Welcome back, friends! Today I’m writing you from the unbearably hot and humid state of Kansas. Every time I see The Wizard of Oz, I wonder why Dorothy doesn’t do a little happy dance when she says, “Toto, I’ve a feeling we’re not in Kansas anymore.” It alternates between blast furnace and Roman steam bath. But I digress.
What I really want to talk to you about today is an important parenting principle. Before you dismiss me based on the fact that the only parenting I’ve done so far is poking my belly to keep my little guy kicking, let me tell you that I’m not going to actually give you advice on how to parent your children (although if you pick something up from this, that’s great). What’s really going on here is that I was inspired recently by a parallel between parenting and God’s ways with us.
Like any first-born, first time mother who is paranoid and certain that she will completely ruin her child, I’ve been furiously reading every parenting book I can get my hands on. (Note: this is not actually a good idea.) There are many rules, schedules, tips, and tricks that you are apparently supposed to follow to ensure a healthy, well-adjusted child. Some will probably prove useful, others to be a useless burden, but there is one that has really stuck out to me even before I’ve had the opportunity to try it out. It just makes sense to me. I call it “The Gift of No”.
The basic principle is that it is important for you to tell your child no (although not necessarily to use the word itself) on a regular basis. Your child will develop better emotional and psychological health if they do not get everything they ask for. It’s good for them to be denied once in a while. It’s okay if they don’t get every experience, toy, or opportunity. It’s healthy for them to be allowed to fail because you don’t solve all their problems for them. From my time teaching young children, I can see that this is a true principle.
But as I thought about it more, I wondered why it was true. What is it about being judiciously denied certain things that helps a child become emotionally strong and healthy? It seems to me that there are four main things that the Gift of No teaches children. First, it teaches them that they are not the central, most important thing in the world. They learn that their desires do not outweigh the needs and desires of others. This kind of humility makes for a thoughtful, caring person. Second, it teaches patience and self-discipline. When a child does not immediately get everything he or she wants, it develops the ability to deny self. This helps a child learn to either wait for a better time, or to choose not to indulge themselves. Third, it teaches contentment. Through experience, the child learns that he or she can still be happy and fulfilled even without many of the things that he or she may initially desire. Fourth, it teaches the child to prioritize. When you can’t have or do everything you desire, you learn how to choose what is most important to you.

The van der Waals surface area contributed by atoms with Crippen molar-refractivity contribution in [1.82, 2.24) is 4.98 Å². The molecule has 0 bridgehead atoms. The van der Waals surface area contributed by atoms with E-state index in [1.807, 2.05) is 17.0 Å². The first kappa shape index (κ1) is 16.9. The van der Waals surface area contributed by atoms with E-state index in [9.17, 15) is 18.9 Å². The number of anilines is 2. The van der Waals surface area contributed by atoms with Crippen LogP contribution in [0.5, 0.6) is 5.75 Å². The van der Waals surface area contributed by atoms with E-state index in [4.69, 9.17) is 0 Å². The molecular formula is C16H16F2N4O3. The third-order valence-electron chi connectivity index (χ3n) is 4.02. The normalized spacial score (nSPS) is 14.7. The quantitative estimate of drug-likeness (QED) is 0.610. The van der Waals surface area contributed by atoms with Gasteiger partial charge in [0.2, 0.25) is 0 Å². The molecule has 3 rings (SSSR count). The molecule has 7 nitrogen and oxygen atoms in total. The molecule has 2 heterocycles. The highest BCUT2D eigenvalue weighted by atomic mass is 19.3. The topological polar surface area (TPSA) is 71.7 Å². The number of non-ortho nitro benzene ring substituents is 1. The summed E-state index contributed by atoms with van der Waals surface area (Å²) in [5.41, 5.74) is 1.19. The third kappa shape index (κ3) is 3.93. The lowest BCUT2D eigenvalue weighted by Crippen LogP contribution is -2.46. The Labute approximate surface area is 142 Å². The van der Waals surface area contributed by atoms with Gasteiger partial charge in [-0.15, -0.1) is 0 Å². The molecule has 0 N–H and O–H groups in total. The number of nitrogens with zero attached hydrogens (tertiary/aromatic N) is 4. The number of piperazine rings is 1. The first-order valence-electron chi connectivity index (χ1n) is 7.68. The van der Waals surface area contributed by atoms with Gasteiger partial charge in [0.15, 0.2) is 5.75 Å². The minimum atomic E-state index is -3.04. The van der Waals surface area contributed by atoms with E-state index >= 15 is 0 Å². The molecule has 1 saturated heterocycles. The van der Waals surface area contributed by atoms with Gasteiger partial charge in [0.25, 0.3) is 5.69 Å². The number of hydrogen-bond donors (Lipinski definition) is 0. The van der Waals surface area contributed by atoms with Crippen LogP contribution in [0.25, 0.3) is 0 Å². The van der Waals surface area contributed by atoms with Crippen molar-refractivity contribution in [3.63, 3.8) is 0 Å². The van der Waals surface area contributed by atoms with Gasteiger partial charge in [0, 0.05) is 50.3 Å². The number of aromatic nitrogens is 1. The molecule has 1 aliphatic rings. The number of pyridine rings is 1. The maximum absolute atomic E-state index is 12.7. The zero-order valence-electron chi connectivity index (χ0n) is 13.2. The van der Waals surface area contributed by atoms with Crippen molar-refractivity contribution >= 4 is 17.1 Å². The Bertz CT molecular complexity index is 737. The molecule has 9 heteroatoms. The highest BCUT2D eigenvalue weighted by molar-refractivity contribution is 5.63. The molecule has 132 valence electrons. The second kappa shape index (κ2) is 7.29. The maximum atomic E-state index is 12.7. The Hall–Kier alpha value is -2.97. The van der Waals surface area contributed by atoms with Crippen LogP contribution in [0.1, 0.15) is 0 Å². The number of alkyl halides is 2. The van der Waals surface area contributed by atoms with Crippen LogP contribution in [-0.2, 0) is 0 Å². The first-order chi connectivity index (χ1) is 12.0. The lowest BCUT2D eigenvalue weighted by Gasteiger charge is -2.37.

Now, you may be thinking, this is interesting parenting advice, but what does it have to do with issues of spirituality and Christian life? Well, as I was thinking through they why’s and wherefore’s of the Gift of No, it suddenly dawned upon me that this isn’t a new principle at all, but something that God instituted from the beginning of Creation, and that it is not just true in raising children, it is true in God’s development of us as well. Those four character qualities that we find important in the emotional health of our children are equally, if not even more important in our spiritual health. God wants to develop in us others-centeredness, self-discipline, contentment, and right priorities. Those four are cornerstones of a healthy spiritual life. The Bible is full of examples of God giving the Gift of No to His children. Think through them with me:
- God told Adam and Eve, “No,” when it came to the forbidden fruit in order to develop discipline.
- God told Moses, “No,” when it came to entering the Promised Land because Moses had not prioritized obedience over expedience.
- God told David, “No,” when it came to building the temple not only because of David’s prior actions, but also to teach both David and Solomon discipline and others-centeredness.
- God told John and James (and their mother), “No,” when it came to promising them positions of honor in His kingdom to remind them that they were not more important that His other followers.
- God told Paul, “No,” when he asked for the ‘thorn in his flesh’ to be removed to teach him contentment.
There are many more examples throughout the Bible, and in the lives of Christians throughout history. You’ve probably heard someone say that God answers our prayers three different ways: Yes, No, and Wait. We like the Yeses. We’re okay with the Waits. But we like to try to make all of the No’s into Waits, don’t we? We need to come to terms with the fact that sometimes God is flat-out telling us, “No.” Not because He doesn’t love us. Not because He wants us to be unhappy. Not because He is being arbitrary. He tells us, “No,” precisely because He does love us, and wants us to be emotionally and spiritually healthy. When we accept that a “No” from God is just as loving and gracious as a “Yes,” then we are one step closer to being the healthy and whole person that He made each of us to be.
May you grow in grace!